by Todd Carpenter (Managing Director, NISO, One North Charles Street, Suite 1905, Baltimore, MD 21201; Phone: 301-654-2512; Fax: 410-685-5278) [email protected], www.niso.org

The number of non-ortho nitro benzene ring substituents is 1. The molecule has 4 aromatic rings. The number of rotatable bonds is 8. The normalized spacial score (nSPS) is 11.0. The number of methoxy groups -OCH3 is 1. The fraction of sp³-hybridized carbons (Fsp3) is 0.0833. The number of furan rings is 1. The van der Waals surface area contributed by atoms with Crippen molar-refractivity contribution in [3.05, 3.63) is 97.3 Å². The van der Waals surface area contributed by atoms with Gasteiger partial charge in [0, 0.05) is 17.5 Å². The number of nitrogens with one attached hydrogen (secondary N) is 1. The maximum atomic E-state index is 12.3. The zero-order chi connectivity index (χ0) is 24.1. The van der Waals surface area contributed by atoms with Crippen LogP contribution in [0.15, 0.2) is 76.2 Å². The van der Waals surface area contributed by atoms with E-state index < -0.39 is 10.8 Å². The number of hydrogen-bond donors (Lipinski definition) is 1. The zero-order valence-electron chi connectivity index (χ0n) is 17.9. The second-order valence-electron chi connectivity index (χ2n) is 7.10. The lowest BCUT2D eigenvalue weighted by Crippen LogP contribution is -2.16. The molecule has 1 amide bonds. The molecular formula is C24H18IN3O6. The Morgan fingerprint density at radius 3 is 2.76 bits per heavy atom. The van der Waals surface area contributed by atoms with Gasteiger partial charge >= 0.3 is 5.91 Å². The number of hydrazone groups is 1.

The notion of what constitutes a journal article has traditionally been fairly straightforward. When we think of an article, many of us picture that linear text item found in a magazine or journal. As articles are increasingly distributed in electronic form, however, the opportunity arises to easily provide additional content and data supporting what we have typically considered an “article” — opening a Pandora’s box of management issues. With print journals, the occasional additional content was first provided on CDROM disks. With the transition to electronic journals, these materials — which are lumped into the overarching term “supplemental materials” — can include items as diverse as presentation slides, supporting data sets, data analysis tools, dynamic visualizations, videos or animation of experiments, or audio. Even the term “supplementary” may be inaccurate, since in some fields this additional material may, in fact, be critical to understanding the article, such as in fluid mechanics where visual representations are often the best way to convey experimental results.
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